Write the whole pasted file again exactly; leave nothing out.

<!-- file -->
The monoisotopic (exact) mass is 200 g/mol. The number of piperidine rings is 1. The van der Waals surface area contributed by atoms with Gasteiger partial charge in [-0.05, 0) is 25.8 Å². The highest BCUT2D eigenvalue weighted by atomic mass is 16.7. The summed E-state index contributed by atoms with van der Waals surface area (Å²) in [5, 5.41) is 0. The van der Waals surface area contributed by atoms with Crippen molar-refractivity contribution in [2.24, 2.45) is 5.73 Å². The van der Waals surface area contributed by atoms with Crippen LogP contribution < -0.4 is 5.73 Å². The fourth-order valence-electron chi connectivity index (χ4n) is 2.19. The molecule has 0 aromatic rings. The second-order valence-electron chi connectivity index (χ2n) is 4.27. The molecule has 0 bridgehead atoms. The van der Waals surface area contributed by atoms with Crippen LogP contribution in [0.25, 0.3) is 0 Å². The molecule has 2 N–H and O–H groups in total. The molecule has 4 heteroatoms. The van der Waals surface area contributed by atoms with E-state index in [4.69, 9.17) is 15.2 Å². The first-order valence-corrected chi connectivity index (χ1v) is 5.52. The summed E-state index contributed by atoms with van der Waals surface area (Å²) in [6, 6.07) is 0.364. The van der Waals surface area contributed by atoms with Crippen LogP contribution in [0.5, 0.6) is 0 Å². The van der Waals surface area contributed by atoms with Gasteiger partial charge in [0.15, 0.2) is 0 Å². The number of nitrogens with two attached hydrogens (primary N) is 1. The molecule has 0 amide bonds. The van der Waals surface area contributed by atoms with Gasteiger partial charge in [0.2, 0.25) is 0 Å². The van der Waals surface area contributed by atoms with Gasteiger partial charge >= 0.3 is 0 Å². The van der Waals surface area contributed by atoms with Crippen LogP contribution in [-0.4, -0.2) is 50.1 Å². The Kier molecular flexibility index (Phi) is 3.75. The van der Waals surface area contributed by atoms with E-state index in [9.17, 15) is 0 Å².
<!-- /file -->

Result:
The monoisotopic (exact) mass is 200 g/mol. The number of piperidine rings is 1. The van der Waals surface area contributed by atoms with Gasteiger partial charge in [-0.05, 0) is 25.8 Å². The highest BCUT2D eigenvalue weighted by atomic mass is 16.7. The summed E-state index contributed by atoms with van der Waals surface area (Å²) in [5, 5.41) is 0. The van der Waals surface area contributed by atoms with Crippen molar-refractivity contribution in [2.24, 2.45) is 5.73 Å². The van der Waals surface area contributed by atoms with Crippen LogP contribution < -0.4 is 5.73 Å². The fourth-order valence-electron chi connectivity index (χ4n) is 2.19. The molecule has 0 aromatic rings. The second-order valence-electron chi connectivity index (χ2n) is 4.27. The molecule has 0 bridgehead atoms. The van der Waals surface area contributed by atoms with Crippen LogP contribution in [0.25, 0.3) is 0 Å². The molecule has 2 N–H and O–H groups in total. The molecule has 4 heteroatoms. The van der Waals surface area contributed by atoms with E-state index in [4.69, 9.17) is 15.2 Å². The first-order valence-corrected chi connectivity index (χ1v) is 5.52. The summed E-state index contributed by atoms with van der Waals surface area (Å²) in [6, 6.07) is 0.364. The van der Waals surface area contributed by atoms with Crippen LogP contribution in [0.5, 0.6) is 0 Å². The van der Waals surface area contributed by atoms with Gasteiger partial charge in [0.15, 0.2) is 0 Å². The number of nitrogens with two attached hydrogens (primary N) is 1. The molecule has 0 amide bonds. The van der Waals surface area contributed by atoms with Gasteiger partial charge in [0.2, 0.25) is 0 Å². The van der Waals surface area contributed by atoms with Gasteiger partial charge >= 0.3 is 0 Å². The van der Waals surface area contributed by atoms with Crippen LogP contribution in [-0.4, -0.2) is 50.1 Å². The Kier molecular flexibility index (Phi) is 3.75. The van der Waals surface area contributed by atoms with E-state index in [9.17, 15) is 0 Å².